Of course there were a few u-turns here and there but not too many but as we entered Beypore. Then again we lost power and pulled over. Another breakdown. So we stared blankly into the engine again before starting with the basics. Do we have fuel? I checked the line, eh no we don’t. Oh right, we ran out of petrol. Does this counts as a breakdown? In with our fuel from our jerry can as I headed off for chai. School just finished meant I was bombarded with questions about my name and where I was from from kids eager to practice English. The girls were surrounded by hormonal teenagers with very greasy hair when I returned with the drinks but after complimenting one on his new shoes that were 5 sizes too big for him they left happy. Despite being full of petrol we still couldn’t start it and thought something else was wrong but with the help from locals shaking and pushing they got it started. We still had a lot of tricks to learn.
Further on during the day we passed by a group of policemen when they signalled us to pull over. We were in a bit of a panic trying to get documents out before they walked up to us. In the end after two questions they were happy to let us take a few photos with them and only pulled us in out of boredom! After the fiasco of accommodation the night before we didn’t want to get stung again so when it was getting past 5pm and we passed lodging in Bekal we decided to check it out. Although our final destination was the bigger town of Kasaragod we took it although it was a 3 star hotel. We were fancy for the second night running. This India thing isn’t so bad after all!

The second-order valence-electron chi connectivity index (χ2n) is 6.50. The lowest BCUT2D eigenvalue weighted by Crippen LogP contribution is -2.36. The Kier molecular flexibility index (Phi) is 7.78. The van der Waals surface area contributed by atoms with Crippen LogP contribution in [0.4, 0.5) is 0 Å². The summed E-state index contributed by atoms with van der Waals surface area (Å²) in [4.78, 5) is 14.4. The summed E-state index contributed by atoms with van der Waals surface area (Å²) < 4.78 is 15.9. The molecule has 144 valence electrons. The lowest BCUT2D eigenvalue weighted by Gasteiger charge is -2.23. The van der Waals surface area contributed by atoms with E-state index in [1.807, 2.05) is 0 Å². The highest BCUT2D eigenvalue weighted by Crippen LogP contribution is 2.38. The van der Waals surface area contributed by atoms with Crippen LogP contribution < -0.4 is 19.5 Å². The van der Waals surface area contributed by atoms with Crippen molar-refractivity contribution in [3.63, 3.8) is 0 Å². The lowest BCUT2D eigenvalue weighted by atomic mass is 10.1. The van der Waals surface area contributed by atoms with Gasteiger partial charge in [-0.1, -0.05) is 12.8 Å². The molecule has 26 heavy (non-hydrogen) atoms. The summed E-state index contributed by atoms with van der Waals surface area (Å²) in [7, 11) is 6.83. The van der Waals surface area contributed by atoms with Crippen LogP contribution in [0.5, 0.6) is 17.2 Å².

It turned out that another rickshaw group, James and Francis, were staying in the same hotel and were mad for a drink and the only place to get it was in the exclusive 5 start Taj hotel 2km away. A lot of drinks later we returned to our hotel in their brand new rickshaw. It was like driving a Ferrari when compared to ours. We were very jealous. We did have one up on them though because they didn’t know where to put the engine oil in as there was no dip stick and it turned out nobody else did either!
|Launch location - Fort Cochin|
Cochin, Kerala, India
|Day 1 - Tirur|
Cochin, Kerala, India
|Day 2 - Bekal|
Bekal Fort, Kasaragod, Kerala, India
|Day 3 - Bhatkal|
Bhatkal, Karnataka, India
|Day 4 - Palolem Beach|
Palolem Beach, Goa, India
|Day 5 - Belgaum|
Belgaum, Karnataka, India
|Day 6 - Pimpri Chinchwad|
Pimpri-Chinchwad, Maharashtra, India
|Day 7 - Nashik|
Nashik, Maharashtra, India
|Day 8 - Surgana|
Surgana, Maharashtra, India
|Day 9 - Bharuch|
Bharuch, Gujarat, India
|Day 10 - Udaipur|
Udaipur, Rajasthan, India
|Day 11 - Sheoganj|
Sheoganj, Rajasthan, India
|Day 12 - Jodhpur|
Jodhpur, Rajasthan, India
|Day 13 - Jaisalmer, the finish line|
Jaisalmer, Rajasthan, India